I got laid off from a full-time job due to the belly-up economy. I didn't realize just how much of my identity I had associated with "being important" -- dressing up, interacting with clients, being seen as a professional. Now I was aimless, wearing jeans and flip flops, and worrying about money in a way I never had before.
Big challenges lie ahead for the emerging economies. To avoid serious social and political pressures, growth has to be not only rapid, but broad based and equitable, in the sense that if there are steep income increases for some accompanying rapid growth, they must be perceived as deserved by effort and job creation, and not due to exploitation of rents or political favours.
My story is not unique. It may be surprising, but it is not unique. I have a doctorate. I have been employed full-time for 35 years with only a week or so between jobs. I have worked my butt off my entire adult life. I do not have a drinking or gambling problem. And I still live paycheck to paycheck.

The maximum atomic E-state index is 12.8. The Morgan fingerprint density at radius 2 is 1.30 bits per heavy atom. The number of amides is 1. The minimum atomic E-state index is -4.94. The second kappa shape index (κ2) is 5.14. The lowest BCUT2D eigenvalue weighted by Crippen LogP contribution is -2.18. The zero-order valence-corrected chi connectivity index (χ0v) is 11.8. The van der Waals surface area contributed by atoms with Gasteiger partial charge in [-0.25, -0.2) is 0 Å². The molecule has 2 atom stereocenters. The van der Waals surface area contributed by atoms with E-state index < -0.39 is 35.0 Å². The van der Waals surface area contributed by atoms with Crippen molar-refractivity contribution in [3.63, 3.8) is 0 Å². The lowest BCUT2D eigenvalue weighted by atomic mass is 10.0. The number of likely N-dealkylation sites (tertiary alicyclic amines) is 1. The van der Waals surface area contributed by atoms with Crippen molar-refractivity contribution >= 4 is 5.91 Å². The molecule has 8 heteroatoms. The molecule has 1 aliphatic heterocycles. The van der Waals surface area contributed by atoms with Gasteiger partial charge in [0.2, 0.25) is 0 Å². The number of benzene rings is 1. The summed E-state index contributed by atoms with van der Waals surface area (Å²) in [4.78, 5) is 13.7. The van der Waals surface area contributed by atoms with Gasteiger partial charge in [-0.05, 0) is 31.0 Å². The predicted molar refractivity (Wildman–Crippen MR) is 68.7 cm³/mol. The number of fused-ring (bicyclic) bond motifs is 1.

We have plenty of debate on whose budget numbers are fishy (Romney's) and on whether to bring about deficit reduction by slashing social spending to pay for even more tax cuts (Romney) or whether to have a mix or budget cuts and tax increases on the wealthy (Obama.) Of the two positions, Obama's is both the more sensible and intellectually honest. But the Democrats are mistaken when they argue that the deficit needs to be cut any time soon. With the economy weak, we certainly don't need $2 trillion in spending cuts as Obama proposes; if anything, we need more stimulus spending.